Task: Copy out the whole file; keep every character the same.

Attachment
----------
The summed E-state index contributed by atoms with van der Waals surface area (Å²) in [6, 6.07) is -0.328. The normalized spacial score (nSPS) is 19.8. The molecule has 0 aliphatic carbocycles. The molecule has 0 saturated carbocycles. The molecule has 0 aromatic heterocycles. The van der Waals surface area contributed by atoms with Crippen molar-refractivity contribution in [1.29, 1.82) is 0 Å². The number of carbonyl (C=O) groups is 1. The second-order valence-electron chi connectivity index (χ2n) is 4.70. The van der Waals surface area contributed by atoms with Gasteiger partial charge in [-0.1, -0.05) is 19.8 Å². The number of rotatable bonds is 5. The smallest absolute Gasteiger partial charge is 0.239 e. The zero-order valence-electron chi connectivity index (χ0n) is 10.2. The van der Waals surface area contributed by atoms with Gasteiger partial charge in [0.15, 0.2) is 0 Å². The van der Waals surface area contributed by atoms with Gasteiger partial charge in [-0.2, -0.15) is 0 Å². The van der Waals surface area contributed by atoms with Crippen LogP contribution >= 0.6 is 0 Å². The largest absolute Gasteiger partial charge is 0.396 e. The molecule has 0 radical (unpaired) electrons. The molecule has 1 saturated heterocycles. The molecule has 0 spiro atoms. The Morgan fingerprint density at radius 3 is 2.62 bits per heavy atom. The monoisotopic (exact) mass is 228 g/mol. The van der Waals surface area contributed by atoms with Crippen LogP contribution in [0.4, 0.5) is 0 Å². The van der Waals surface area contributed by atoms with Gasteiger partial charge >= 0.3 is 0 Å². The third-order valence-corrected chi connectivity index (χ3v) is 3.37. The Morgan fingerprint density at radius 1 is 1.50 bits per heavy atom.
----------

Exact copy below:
The summed E-state index contributed by atoms with van der Waals surface area (Å²) in [6, 6.07) is -0.328. The normalized spacial score (nSPS) is 19.8. The molecule has 0 aliphatic carbocycles. The molecule has 0 saturated carbocycles. The molecule has 0 aromatic heterocycles. The van der Waals surface area contributed by atoms with Crippen molar-refractivity contribution in [1.29, 1.82) is 0 Å². The number of carbonyl (C=O) groups is 1. The second-order valence-electron chi connectivity index (χ2n) is 4.70. The van der Waals surface area contributed by atoms with Gasteiger partial charge in [-0.1, -0.05) is 19.8 Å². The number of rotatable bonds is 5. The smallest absolute Gasteiger partial charge is 0.239 e. The zero-order valence-electron chi connectivity index (χ0n) is 10.2. The van der Waals surface area contributed by atoms with Gasteiger partial charge in [0.15, 0.2) is 0 Å². The van der Waals surface area contributed by atoms with Gasteiger partial charge in [-0.2, -0.15) is 0 Å². The van der Waals surface area contributed by atoms with Crippen LogP contribution >= 0.6 is 0 Å². The largest absolute Gasteiger partial charge is 0.396 e. The molecule has 0 radical (unpaired) electrons. The molecule has 1 saturated heterocycles. The molecule has 0 spiro atoms. The Morgan fingerprint density at radius 3 is 2.62 bits per heavy atom. The monoisotopic (exact) mass is 228 g/mol. The van der Waals surface area contributed by atoms with Crippen LogP contribution in [0.4, 0.5) is 0 Å². The van der Waals surface area contributed by atoms with Gasteiger partial charge >= 0.3 is 0 Å². The third-order valence-corrected chi connectivity index (χ3v) is 3.37. The Morgan fingerprint density at radius 1 is 1.50 bits per heavy atom.